“Pesticide application, and machinery operation in general, is inherently dangerous to the applicator,” Ledebuhr said. “Autonomy reduces human risk exposures.” And there’s a range of what autonomous, from simple driver assistance to having no human present. Agriculture is currently at semi- or supervised autonomy, such as UAV pesticide applications and harvest assistance. “We’re offloading non-human tasks,” he added.

Ledebuhr thinks refits are the next step for growers. This means refitting formally manned machines for equipment that already works for each farmer’s operation.

But, like everything in life, there’s another side to this technology coin. There are unique needs for autonomy vs. conventional. For example, a grower never needs just one piece of equipment – it’s an ecosystem. You need the internet of things (IoT) – and there are a lot of questions you need to ask before investing. Fortunately, Ledebuhr outlined this part of the process as well.

“Robots are usually IoT devices. They will always try to connect to something,” he said. “Without a great, reliable connection, can they be successful?” With much of rural America still lacking quality high-speed internet, this is a major concern. These devices also utilize large data streams, so users need to ask who manages and stores that data, can they be collected to support other systems for higher productivity and how are they being controlled, stored and processed? (It’s often a third-party cloud AI data processor.)

Without operators, diagnosis of issues is also a concern. Consider how equipment will keep their “eyes” and sensors clean. Nozzle or spray system faults can be difficult for an operator to detect, much less a machine. “Would it know if one-third of the nozzles were clogged? How does the autonomous vehicle detect and report fault conditions?” Ledebuhr asked. “Consider the cost of a failed spray compared to the autonomous labor savings.”

Additionally, machines running 24/7 results in a four times faster maintenance interval. And if your automated fleet is electric, how will it be charged? Will it require installations in every field?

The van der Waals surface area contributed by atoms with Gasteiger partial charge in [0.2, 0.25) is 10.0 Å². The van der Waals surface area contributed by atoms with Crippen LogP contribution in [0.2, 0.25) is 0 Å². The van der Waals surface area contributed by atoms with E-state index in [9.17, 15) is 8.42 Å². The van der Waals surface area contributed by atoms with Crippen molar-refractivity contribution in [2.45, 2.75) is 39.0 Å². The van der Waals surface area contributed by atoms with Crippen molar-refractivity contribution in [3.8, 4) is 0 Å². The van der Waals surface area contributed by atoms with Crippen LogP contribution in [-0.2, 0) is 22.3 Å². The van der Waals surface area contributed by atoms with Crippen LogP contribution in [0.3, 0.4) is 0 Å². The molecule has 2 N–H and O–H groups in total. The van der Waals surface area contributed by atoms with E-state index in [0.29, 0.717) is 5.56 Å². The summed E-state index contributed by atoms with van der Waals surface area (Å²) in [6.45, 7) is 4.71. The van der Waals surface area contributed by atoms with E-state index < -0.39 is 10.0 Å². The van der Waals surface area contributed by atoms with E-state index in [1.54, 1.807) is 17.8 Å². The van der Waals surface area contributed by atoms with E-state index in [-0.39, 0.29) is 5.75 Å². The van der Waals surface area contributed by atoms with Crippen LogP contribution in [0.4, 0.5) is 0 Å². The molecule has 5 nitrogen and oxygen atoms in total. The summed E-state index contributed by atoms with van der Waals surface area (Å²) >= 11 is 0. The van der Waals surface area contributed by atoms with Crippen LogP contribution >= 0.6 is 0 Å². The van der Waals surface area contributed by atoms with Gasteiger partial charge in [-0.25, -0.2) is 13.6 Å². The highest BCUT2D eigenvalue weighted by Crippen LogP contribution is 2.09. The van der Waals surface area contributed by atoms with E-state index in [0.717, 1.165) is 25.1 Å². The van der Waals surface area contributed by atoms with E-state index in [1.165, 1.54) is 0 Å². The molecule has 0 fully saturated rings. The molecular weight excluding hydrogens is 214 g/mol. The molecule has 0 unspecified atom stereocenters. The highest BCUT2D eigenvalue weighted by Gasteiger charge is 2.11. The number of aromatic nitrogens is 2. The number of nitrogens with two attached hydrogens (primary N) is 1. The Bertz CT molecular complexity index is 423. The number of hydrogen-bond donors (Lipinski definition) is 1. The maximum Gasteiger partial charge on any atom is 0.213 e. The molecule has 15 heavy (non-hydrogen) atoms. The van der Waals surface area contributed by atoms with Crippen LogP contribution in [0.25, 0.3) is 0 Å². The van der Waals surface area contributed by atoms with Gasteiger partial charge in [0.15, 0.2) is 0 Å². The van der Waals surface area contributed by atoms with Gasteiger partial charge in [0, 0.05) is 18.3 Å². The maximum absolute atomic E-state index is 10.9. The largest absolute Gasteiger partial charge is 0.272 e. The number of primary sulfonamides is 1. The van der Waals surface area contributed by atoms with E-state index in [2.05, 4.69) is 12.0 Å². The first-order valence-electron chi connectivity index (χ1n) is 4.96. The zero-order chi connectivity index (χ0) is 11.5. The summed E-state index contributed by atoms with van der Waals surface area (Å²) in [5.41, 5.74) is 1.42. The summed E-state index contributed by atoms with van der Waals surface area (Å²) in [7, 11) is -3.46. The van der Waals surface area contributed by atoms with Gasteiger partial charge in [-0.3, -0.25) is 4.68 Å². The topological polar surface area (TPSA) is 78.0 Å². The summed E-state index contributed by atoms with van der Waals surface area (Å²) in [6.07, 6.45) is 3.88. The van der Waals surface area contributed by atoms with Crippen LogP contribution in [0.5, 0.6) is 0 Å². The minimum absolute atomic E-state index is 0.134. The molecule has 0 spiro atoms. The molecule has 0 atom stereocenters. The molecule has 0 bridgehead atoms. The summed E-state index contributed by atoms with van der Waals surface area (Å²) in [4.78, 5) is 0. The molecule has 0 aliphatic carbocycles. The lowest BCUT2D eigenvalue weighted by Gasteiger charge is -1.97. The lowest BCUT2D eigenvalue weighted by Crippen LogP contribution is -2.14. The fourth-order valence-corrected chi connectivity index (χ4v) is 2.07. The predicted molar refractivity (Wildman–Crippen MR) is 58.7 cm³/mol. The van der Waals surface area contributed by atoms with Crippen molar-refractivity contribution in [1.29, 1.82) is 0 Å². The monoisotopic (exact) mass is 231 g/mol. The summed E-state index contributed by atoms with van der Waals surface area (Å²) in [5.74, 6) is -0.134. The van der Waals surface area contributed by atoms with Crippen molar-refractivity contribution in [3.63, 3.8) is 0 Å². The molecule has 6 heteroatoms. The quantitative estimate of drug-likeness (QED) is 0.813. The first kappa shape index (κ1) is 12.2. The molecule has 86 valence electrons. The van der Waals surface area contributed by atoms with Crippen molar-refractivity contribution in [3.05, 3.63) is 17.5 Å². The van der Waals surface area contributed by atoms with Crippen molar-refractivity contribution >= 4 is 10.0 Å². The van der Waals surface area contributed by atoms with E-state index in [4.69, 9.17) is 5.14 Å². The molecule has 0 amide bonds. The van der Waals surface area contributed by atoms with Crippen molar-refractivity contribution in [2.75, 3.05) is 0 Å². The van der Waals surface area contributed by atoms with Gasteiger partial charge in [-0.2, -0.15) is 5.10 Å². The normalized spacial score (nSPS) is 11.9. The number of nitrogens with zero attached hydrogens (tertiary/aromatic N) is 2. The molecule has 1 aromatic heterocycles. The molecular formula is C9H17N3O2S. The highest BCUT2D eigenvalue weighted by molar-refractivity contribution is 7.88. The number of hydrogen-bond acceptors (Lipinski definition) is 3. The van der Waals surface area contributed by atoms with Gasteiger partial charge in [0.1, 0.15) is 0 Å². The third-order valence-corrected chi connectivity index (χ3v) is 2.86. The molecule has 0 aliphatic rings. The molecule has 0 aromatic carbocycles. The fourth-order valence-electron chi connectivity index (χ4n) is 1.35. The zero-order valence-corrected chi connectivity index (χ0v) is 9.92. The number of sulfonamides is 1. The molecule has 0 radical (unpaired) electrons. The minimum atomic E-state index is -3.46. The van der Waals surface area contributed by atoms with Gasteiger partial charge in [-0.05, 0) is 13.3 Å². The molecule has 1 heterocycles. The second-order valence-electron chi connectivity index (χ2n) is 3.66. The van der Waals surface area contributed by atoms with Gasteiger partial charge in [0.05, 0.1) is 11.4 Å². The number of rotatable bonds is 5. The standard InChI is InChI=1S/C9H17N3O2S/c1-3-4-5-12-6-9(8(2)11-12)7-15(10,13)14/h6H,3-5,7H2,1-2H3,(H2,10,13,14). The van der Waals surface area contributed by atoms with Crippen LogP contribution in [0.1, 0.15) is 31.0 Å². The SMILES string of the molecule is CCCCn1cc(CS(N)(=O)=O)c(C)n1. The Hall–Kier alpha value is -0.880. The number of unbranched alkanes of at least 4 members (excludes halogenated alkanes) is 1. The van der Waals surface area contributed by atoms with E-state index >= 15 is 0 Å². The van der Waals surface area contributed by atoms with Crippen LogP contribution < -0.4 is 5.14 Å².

Questions to Ask

Investing in new technology is no small affair. Ledebuhr outlined some value indicators growers need to look at. One strong sign of value is the existence of service contracts or long-term, full service operating lease agreements being offered or required by the autonomy provider. “If the tech company is sophisticated enough and well-funded enough to offer these, there is likely a positive correlation to residual value,” he said. “The machines and software will get proper care. The risk is higher if the equipment is a stand-alone sale.”

If the company is foreign – and many are – do they have a strong U.S. presence with full support, or just a representative? Ledebuhr noted the U.S. doesn’t always lead in technology; innovation is global.

A big question to think about is the company’s agricultural reputation. “Does the tech company understand the demands and reliability requirements of your operation?” Ledebuhr asked. “They may make farm equipment but have never stepped foot on a farm.”

As IoT becomes a more critical part of every part of our lives, growers will also need to consider their cybersecurity – a risk they likely don’t have with their John Deere equipment. (Note: Hard wired systems tend to be more secure than the cloud.)

“This is a brave new world for a lot of folks,” Ledebuhr concluded. “There are more questions than answers as the sector develops.”

by Courtney Llewellyn